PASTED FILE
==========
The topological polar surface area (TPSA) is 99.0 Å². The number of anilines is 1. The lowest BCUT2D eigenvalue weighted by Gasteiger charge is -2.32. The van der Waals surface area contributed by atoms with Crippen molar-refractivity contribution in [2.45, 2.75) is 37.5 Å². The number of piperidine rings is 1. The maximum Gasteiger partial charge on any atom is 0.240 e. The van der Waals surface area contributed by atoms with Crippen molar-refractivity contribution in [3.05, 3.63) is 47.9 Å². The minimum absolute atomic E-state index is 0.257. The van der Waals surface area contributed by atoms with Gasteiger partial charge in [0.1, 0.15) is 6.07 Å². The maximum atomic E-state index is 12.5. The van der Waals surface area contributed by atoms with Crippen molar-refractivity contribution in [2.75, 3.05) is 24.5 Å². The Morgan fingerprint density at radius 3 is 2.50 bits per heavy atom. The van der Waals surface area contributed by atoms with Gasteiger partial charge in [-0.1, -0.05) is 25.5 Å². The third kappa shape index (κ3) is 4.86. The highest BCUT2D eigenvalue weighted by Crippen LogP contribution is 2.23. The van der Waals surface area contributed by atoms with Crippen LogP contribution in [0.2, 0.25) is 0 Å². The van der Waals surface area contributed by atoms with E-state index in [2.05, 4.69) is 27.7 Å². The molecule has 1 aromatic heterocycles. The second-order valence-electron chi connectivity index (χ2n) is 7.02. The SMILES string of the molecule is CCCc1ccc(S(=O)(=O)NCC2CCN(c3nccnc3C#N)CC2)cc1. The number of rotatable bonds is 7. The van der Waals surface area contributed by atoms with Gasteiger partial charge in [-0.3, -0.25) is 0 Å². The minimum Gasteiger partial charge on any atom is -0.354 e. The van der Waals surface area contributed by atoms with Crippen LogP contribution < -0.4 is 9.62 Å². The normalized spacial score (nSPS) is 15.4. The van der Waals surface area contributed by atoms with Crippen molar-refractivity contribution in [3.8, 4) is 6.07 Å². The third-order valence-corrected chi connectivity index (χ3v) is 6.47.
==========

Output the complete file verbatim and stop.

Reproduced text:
The topological polar surface area (TPSA) is 99.0 Å². The number of anilines is 1. The lowest BCUT2D eigenvalue weighted by Gasteiger charge is -2.32. The van der Waals surface area contributed by atoms with Crippen molar-refractivity contribution in [2.45, 2.75) is 37.5 Å². The number of piperidine rings is 1. The maximum Gasteiger partial charge on any atom is 0.240 e. The van der Waals surface area contributed by atoms with Crippen molar-refractivity contribution in [3.05, 3.63) is 47.9 Å². The minimum absolute atomic E-state index is 0.257. The van der Waals surface area contributed by atoms with Gasteiger partial charge in [0.1, 0.15) is 6.07 Å². The maximum atomic E-state index is 12.5. The van der Waals surface area contributed by atoms with Crippen molar-refractivity contribution in [2.75, 3.05) is 24.5 Å². The Morgan fingerprint density at radius 3 is 2.50 bits per heavy atom. The van der Waals surface area contributed by atoms with Gasteiger partial charge in [-0.1, -0.05) is 25.5 Å². The third kappa shape index (κ3) is 4.86. The highest BCUT2D eigenvalue weighted by Crippen LogP contribution is 2.23. The van der Waals surface area contributed by atoms with Crippen LogP contribution in [0.2, 0.25) is 0 Å². The van der Waals surface area contributed by atoms with E-state index in [2.05, 4.69) is 27.7 Å². The molecule has 1 aromatic heterocycles. The second-order valence-electron chi connectivity index (χ2n) is 7.02. The SMILES string of the molecule is CCCc1ccc(S(=O)(=O)NCC2CCN(c3nccnc3C#N)CC2)cc1. The number of rotatable bonds is 7. The van der Waals surface area contributed by atoms with Gasteiger partial charge in [-0.3, -0.25) is 0 Å². The minimum Gasteiger partial charge on any atom is -0.354 e. The van der Waals surface area contributed by atoms with Crippen LogP contribution < -0.4 is 9.62 Å². The normalized spacial score (nSPS) is 15.4. The van der Waals surface area contributed by atoms with Crippen molar-refractivity contribution in [3.8, 4) is 6.07 Å². The third-order valence-corrected chi connectivity index (χ3v) is 6.47.